It’s easy for Benita Conde to remember the moment she learned about One Small Step (OSS). Seated in the audience in the auditorium at the Virginia Museum of History and Culture, Benita heard StoryCorps Founder and President Dave Isay share the news about a new initiative: OSS — a chance for folks with different political beliefs to get to know each other, not as partisan opponents based on how they vote, but as people who define themselves by their families and hobbies and interests: everything that makes us human.

Right away, Benita knew she was in. “I’m someone who likes to raise my hand,” says the Minnesota native. “And as a life coach, I’ve done a lot of my own self-development work. Whenever there’s an intersection of pushing through a discomfort — one that feels more exciting than fear based — I’m always someone who says yes. That feels intuitively right.”

At first, Benita was looking forward to the upcoming conversation with her OSS co-participant in much the same way she regarded her client conversations, noting that she had no trepidations about it at all. But as the appointed hour grew closer, a sense of unease started to creep in. In the back of her mind, she began to ponder if this match of two ostensibly polar opposites could really bridge divides. All she knew was that her fellow participant was male, about a half generation older, and lived in a part of town where her husband had several clients. 

“I wondered if there might be misunderstanding and some tension that we wouldn’t connect as humans, and that it would be a hard conversation,” she remembers. “It’s the human experience that holds us back from just about everything.”

But almost immediately, the two connected. “I think we both surprised each other,” she says. “We are literally almost in the same place in terms of how we view what’s going on in our country politically, even though we had come from predominantly different experiences in our lives.”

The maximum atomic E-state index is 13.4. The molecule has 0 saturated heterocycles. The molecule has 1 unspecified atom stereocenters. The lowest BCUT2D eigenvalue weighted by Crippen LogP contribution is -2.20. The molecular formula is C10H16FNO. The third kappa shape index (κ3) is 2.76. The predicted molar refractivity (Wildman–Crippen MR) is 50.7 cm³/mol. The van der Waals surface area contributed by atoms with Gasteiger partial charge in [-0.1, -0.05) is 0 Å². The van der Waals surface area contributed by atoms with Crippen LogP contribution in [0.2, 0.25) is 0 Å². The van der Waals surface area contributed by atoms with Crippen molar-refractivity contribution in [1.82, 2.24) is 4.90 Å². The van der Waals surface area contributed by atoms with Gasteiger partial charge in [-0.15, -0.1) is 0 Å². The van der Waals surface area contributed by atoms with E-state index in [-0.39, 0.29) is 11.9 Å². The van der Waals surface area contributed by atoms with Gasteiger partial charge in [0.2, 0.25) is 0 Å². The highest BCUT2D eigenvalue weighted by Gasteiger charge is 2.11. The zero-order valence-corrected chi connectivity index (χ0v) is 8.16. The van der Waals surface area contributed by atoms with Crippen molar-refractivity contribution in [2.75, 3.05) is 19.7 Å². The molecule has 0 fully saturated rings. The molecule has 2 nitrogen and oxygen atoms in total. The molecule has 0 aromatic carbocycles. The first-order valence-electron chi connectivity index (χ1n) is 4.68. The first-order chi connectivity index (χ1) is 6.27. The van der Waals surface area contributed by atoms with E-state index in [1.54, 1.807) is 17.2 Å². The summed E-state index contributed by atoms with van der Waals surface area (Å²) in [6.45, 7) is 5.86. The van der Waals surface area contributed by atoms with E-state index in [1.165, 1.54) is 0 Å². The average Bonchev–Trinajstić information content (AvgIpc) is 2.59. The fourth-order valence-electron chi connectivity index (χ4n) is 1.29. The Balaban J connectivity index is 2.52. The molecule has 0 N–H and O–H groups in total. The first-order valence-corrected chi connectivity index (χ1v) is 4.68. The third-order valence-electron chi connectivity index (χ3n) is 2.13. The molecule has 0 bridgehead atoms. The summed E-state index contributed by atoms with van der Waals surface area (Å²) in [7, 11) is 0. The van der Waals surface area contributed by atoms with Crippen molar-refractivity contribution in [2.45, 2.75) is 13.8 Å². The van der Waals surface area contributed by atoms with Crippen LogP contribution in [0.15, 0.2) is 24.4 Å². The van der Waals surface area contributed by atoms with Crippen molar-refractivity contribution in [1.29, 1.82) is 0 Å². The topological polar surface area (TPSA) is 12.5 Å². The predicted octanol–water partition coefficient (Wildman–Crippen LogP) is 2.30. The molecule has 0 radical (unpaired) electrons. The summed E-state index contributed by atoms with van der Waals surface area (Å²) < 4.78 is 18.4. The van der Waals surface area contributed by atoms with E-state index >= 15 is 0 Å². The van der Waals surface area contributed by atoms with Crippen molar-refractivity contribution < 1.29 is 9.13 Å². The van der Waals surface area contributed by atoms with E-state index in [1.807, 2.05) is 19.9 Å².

She notes that she was raised Republican by conservative parents in the Minneapolis suburbs but that her politics — as well as those of her parents — began leaning leftward over the years.

“Something similar had happened to John, my conversation partner,” Benita says. “He was evolving and changing through the eyes of his children.”

While OSS conversations are not meant to be a forum for political debate, many OSS conversations touch on politics and Benita says that John felt compelled to share his political evolution from the outset.

“He said, ‘I have to tell you about this experience that happened to me. January 6 happened. I woke up. I don’t believe in violence as a way to create change,’” recounts Bonita.

 She believes that that middle ground is where a great many Americans reside, and her OSS conversation validated that perception, at least anecdotally. 

“I just get the sense that we are not more divided as the media and social media tend to make us think we are,” Benita says. “There’s a huge swath of middle, isn’t there?”

Middle ground or not, it’s simply having those conversations that can make such a difference.

“I think walking through our life experiences, which I think is such a powerful aspect of One Small Step, you’re really prompted and directed to gently move through the process in a way that promotes just talking about being a human,” Benita says.

Stories to Celebrate Atlanta

Atlanta is a vibrant city with an important history to tell. From the echoes of civil rights activism that shaped the course of history, to the sweet whispers of love that found a home in these streets, our collection holds thousands of heartfelt exchanges. Listen to some cherished stories gathered from the heart of this remarkable city through our Atlanta Storybooth.

Learn more about StoryCorps in Atlanta.

Want more?

Want to listen to more StoryCorps stories? Sign up for our Story of the Week newsletter to discover a new voice every week.

Pulled Into A Historic Flash Flood, One Man Saves a Stranger’s Life

In September 2009, after several days of heavy rain, the Atlanta metropolitan area suffered intense flash flooding. Zack Stephney came to StoryCorps with his friend Melissa Brooks a few months after the flood to remember the unique circumstances of how they met that day.